Thanks for all the answers! This whole stuff is pretty confusing to people who have little to no experience with encoding.. especially when you have both PAL and NTSC DVDs (sometimes 4:3 ones with black borders on the top and bottom so a real aspect ratio of 16:9 - good thing is there aren't that many).
The source file I have (remux of a DVD episode) shows up as video size: 768x576 in MPC-HC but in the MediaInfo tab it shows the actual video file is 720x576 with a 4:3 AR.
In StaxRip it shows me that the source is also 720x576 with a PAR of 12:11 and a DAR of 1,367521.
I only want to deinterlace the video, it doesn't really need cropping (maybe 2 left and 2 right but I'd rather not lose unnecessary details by resizing so I'm not gonna do that).
I tried encoding it using StaxRips recommended values which match the values of the source (720x576 with a PAR of 12:11 and a DAR of 1,367521) - however when I play the file in MPC-HC using the Default DAR option it stretched a little bit to the sides (appearing wider) and setting it to 4:3 will make it look like the source file (when I play the source file, default dar and 4:3 look identical). So which aspect ratio is the correct one? It's hard to tell but I'd say the source file (4:3) looks more "real".
When I change the DAR to 1,333333 (720x576) it looks the same as the source file when playing. However it gives me me a -6.25% AR error.
As soon as I click the Resizing option, StaxRip changes the resolution to 720x544 (1,333333 DAR and -0,74% ar error) while only being able to resize down (704x528 for example would result in a 0,00% AR error). @DB83 you said 720x544 is not a good option, can I please know why?
I can provide a sample if anyone is interested or you can add me on Discord PRiiXX#8800 if you're willing to help me.
I main reason, as I explained in my first reply, is to do with cropping. If you do not crop then that argument does not apply.
But for future reference, if you cropped BEFORE you de-interlace and then resize there is a possibility that you create interlacing (jigglies) artefacts in your video.
Now if you do the maths you will also note that 720*544 is not exactly 4:3. That would be 720*540. So why not resize to that ? That comes down to, what you may have read as, MOD or modulus where the numbers must divide by exactly 2,4,8 or 16 to guarantee playback on all devices and 540 fails that test.
Of course if you go around the net you see 'dvd-rips' at 720*544. The majority of these are created with no knowledge of the underlying issues.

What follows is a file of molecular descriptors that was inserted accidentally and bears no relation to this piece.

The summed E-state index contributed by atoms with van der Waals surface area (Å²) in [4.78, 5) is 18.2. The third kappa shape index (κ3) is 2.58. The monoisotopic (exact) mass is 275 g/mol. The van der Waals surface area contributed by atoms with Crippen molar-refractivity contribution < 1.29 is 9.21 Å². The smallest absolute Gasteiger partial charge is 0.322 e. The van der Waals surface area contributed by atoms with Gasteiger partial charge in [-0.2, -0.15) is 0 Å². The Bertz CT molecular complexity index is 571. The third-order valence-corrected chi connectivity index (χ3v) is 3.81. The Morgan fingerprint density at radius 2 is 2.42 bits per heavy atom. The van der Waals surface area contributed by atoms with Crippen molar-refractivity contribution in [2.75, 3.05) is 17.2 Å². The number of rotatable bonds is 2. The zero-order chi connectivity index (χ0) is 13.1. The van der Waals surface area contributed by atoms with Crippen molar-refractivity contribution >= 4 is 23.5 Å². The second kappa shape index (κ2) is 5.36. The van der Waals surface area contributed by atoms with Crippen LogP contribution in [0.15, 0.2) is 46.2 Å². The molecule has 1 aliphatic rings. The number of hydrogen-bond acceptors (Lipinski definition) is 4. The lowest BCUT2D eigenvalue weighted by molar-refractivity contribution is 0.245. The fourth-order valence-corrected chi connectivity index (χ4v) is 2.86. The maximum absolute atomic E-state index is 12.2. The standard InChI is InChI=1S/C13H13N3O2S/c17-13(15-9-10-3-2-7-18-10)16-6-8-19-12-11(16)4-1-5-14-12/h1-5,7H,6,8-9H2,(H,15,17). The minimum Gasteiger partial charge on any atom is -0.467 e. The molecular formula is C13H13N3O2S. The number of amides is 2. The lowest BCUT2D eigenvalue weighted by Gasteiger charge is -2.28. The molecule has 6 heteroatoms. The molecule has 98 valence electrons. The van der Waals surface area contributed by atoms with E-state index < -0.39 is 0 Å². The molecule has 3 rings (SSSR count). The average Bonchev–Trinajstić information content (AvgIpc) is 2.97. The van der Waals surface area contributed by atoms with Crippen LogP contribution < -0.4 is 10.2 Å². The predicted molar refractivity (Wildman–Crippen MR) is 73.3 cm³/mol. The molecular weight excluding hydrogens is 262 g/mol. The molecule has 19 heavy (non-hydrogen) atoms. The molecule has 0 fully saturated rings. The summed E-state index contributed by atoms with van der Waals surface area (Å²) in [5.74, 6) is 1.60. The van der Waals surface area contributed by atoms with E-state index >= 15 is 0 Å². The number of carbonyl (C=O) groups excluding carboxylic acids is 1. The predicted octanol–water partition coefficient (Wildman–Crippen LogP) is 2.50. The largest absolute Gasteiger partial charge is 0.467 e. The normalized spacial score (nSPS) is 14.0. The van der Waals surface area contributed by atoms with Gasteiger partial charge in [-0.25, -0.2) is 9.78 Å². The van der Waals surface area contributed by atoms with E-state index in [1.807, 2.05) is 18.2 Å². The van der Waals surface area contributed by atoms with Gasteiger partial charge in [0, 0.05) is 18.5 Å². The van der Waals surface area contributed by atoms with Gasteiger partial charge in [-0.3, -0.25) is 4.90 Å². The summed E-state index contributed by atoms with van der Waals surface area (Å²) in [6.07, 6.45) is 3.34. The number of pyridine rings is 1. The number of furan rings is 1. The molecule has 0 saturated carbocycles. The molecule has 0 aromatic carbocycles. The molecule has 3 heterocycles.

If the DVD source has been post-processed or re-muxed to a new format by some tool, the PAR may however be flagged somewhere (stream, container, or both - possibly even conflicting), but it still can be wrong, and depending on player capabilities or settings leading to different results (which is your experience, obviously).
Eventually one has to inspect the source and try to find out what the PAR could be (best guess). A sample (few seconds) of the source video with hopefully a circle (wheel, logo, globe ....) in the picture would be helpful.
Similar applies for an 4:3 NTSC DVD. The PAR may be 8:9 or 10:11 (practical approximation of 4320:4739)
This link may be helpful:
As stated earlier: When the 4:3 PAL DVD 720x576 frame has small black borders left an right, one could assume in good faith that the PAR of the active picture is 12:11 (mpeg4, ITU approx.). When you crop left and right 8 pixels each side and encode the remaining 704x576 frame with 12:11 there should be almost no difference when you play it as forced 4:3 or according to the PAR.
... it doesn't really need cropping (maybe 2 left and 2 right...)
No proof, because if the Movie Aspect Ratio is 1.85 for example, the studio could have scaled it to 720x424 using the ITU (mpeg4) PAR of 12:11, and pad the top and bottom with black borders of 76 pixels height each, which give an overall frame size of 720x576 (including the top+bottom borders). In this case you would not see any left and right borders even though the PAR is 12:11. Of course, it would habe been more reasonable to author this movie for a DAR of 16:9 using a PAR of 64:45, means scaling it to 720x454 and adding top and bottom borders of 11 pixels height each.
At the end you have to inspect the picture and make your best guess about the PAR. It is often not so obvious.
Once you know the PAR you can always resize to square pixels if you prefer.
Last edited by Sharc; 20th Oct 2020 at 11:17.
MPCHC is following the MPEG spec.